Movement, repetition and interaction are the main tools of Zimoun‘s work to provoke our perception. Using everyday materials and elements, such as cardboard boxes, ropes and washers, the artist proposes satirical machines that celebrate the disordered, the useless and the absurd.
In his largest exhibition ever held in South America, at the MAC Quinta Normal, in Santiago, Chile, curated by Alessandra Burotto, Zimoun builds animated structures that are both auditory and architectural, sustaining both harmony and chaos, choreography and casualty. The large-scale seriality makes the minimal interactions that compose his works reverberate to infinity, testing the limits of our perception of space. This vibrating and unlimited place reaches a frequency proper to the contemporary, in which visuality and spatiality are conformed in a sensitive space. In an interview for Coincidencia, Zimoun says:
“In my installation work, what you hear is what you see, and what you see is what you hear. It is not a combination of visual and acoustic elements, as both have the same source. They are one thing: the physical material you see, and the physical material you hear and smell.”
Thus, Zimoun creates sound landscapes that trigger immersive experiences from which the audience can draw the most diverse parallels. The artist himself acknowledges a universe of possibilities in his works:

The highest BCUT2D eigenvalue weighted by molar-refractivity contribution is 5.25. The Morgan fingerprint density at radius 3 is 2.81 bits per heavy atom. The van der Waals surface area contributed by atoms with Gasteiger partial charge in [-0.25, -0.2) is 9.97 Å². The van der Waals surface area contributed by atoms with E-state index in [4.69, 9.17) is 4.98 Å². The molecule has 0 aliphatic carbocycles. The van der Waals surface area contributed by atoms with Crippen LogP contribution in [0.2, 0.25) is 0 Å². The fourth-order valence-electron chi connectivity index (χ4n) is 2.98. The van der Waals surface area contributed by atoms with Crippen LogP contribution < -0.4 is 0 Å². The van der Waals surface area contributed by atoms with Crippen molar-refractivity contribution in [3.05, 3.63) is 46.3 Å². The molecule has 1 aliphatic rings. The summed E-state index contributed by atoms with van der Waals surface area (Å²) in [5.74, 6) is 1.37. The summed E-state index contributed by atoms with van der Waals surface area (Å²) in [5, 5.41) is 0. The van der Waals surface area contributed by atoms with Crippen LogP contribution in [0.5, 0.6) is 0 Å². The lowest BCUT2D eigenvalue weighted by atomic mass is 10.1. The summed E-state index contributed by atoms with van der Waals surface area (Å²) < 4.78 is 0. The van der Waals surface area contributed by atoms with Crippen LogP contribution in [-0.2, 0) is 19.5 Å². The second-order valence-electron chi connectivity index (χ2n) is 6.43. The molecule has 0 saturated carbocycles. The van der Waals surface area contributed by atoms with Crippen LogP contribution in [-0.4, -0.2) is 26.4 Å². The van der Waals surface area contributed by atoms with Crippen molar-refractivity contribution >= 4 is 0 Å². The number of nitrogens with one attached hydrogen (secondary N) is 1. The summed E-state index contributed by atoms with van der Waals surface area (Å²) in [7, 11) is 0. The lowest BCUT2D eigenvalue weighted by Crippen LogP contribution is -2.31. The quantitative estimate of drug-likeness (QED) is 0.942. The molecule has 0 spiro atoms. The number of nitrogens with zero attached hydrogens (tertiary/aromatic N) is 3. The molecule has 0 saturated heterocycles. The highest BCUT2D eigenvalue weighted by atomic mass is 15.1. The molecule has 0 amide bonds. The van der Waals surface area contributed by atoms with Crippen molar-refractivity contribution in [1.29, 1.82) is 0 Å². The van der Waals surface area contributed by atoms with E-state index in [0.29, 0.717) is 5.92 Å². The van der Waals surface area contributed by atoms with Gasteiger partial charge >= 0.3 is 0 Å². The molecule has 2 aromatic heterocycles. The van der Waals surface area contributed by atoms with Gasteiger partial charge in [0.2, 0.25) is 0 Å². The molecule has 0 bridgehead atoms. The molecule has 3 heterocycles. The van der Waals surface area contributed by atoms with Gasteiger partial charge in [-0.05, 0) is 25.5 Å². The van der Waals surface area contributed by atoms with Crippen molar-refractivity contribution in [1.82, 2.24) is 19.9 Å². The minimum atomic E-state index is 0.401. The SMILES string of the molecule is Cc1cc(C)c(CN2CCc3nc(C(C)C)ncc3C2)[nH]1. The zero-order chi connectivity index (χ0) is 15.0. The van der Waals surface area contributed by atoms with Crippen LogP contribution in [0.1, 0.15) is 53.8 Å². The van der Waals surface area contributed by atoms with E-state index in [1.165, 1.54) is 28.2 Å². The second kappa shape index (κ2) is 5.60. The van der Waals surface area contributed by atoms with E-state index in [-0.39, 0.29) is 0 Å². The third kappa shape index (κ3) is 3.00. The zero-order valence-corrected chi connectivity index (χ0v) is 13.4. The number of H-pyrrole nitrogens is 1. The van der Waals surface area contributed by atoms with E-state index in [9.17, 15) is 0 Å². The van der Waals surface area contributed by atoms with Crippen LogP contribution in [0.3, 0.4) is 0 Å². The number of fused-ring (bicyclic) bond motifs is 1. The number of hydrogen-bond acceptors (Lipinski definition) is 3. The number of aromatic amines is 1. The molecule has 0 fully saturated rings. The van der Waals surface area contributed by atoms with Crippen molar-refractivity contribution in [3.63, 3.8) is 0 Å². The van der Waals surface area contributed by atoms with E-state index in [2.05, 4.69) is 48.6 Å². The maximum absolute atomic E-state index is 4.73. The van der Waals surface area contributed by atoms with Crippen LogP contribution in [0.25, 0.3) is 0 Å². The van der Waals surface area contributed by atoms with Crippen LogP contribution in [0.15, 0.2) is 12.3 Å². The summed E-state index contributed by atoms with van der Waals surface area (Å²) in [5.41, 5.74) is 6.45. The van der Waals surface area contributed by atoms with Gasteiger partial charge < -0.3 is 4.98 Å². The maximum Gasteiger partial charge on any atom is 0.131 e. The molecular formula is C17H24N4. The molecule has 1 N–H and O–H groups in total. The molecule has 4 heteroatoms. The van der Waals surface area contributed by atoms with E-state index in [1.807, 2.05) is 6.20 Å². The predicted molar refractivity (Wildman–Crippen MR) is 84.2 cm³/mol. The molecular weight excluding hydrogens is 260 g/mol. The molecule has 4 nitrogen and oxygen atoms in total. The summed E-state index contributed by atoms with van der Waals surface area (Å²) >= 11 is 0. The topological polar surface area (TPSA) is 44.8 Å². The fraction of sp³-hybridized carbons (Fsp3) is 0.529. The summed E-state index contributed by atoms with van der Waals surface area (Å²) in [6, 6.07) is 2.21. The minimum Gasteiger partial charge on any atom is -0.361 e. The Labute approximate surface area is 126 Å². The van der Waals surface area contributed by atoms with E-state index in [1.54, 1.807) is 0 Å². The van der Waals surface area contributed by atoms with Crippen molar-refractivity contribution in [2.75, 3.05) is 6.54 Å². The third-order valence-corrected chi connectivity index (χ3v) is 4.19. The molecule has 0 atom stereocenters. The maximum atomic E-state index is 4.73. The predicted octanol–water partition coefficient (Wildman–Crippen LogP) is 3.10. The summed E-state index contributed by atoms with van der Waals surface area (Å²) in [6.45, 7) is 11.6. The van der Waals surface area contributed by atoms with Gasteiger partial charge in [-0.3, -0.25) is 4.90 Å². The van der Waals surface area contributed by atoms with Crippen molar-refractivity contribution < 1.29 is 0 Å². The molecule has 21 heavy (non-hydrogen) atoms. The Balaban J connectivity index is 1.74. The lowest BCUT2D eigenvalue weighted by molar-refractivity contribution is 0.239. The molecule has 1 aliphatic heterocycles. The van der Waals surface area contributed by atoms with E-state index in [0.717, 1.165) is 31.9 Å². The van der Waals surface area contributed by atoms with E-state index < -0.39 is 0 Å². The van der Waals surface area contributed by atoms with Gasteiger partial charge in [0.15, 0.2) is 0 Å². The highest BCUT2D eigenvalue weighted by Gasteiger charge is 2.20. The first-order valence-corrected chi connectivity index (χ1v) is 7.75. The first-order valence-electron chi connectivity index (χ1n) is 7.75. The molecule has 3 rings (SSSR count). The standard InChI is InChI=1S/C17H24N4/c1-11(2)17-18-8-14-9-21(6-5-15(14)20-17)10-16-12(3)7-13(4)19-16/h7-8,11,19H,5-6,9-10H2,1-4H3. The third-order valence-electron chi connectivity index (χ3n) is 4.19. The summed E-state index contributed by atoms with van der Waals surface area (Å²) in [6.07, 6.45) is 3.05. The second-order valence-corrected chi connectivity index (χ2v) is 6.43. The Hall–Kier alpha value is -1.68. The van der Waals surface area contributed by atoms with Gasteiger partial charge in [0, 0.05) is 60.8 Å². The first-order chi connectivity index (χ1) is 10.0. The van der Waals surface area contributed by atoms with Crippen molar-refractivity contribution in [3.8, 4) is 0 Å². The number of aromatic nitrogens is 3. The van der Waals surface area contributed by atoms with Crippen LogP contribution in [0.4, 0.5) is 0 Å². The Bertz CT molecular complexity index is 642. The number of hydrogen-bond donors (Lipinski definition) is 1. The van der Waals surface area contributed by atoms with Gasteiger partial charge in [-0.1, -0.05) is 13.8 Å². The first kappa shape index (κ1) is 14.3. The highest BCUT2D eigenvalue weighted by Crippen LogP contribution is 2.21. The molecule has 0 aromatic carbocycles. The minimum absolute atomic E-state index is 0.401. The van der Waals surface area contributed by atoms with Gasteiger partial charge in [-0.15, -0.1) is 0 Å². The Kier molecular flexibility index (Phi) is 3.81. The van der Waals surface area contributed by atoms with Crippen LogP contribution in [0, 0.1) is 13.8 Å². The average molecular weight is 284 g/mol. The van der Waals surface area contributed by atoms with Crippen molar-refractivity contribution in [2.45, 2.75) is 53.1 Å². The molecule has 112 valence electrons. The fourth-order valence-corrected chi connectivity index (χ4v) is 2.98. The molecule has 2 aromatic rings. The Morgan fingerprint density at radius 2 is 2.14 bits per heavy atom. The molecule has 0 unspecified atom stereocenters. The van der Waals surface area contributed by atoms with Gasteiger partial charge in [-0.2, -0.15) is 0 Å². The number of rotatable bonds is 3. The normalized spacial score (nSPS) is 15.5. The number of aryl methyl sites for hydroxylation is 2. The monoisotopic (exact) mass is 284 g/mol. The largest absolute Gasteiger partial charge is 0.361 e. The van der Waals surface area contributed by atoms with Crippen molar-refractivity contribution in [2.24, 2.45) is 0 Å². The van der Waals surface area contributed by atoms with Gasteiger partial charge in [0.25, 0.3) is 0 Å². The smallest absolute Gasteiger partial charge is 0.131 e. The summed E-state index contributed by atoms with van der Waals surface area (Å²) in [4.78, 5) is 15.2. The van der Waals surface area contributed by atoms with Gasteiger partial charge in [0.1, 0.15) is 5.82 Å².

“For me, the work triggers thoughts, connections, reflections and associations in various directions. I’m thinking, for instance, about nature, architecture, society, science, philosophies, engineering, technology, organic behaviors, systems and organisms… Just to mention a few. Or contrasts, such as simplicity and complexity, order and chaos, mass and individuality, organic and artificial, or precision and inaccuracy.”
What we normally expect from mechanical movement is not confirmed in Zimoun’s work. The repetition and the serial pattern are for him apertures for a field of improbable frictions with the reality. For this reason, Zimoun does not load his work with poetic allegories. Everything is within the spectator’s reach, without any veil. Even his titles are nothing more than a description of the materials used; a list of everything that makes up the installation.
“I keep my works very reduced and raw. That way, they function more like a code behind things, rather than just creating one connection to one thing or topic. (…) I create my works based on many different interests coming together, and I see and understand them in many different ways and layers myself. Subjectivity is the base of how we see, understand and don’t understand the world and the universe. But perception and consciousness are flexible and formable. It is very interesting to explore and observe those in all possible ways. I think other types of titles would limit the works on various levels. To me, language seems to be much more limited than the experiences themselves.”
What could be understood as information is, therefore, an attitude of the artist that allows us to keep our encounter with the work as free as possible. By looking at his agitated cardboard boxes, talking to each other, producing a collective voice, we become curious, we find it witty and we recognize its aesthetical potential. We vibrate with them and observe them as if we were observing a phenomenon of nature. We leave aside representations and signs and quickly come to understand the world as shakes, rotations, turns, gravitations, dances and jumps.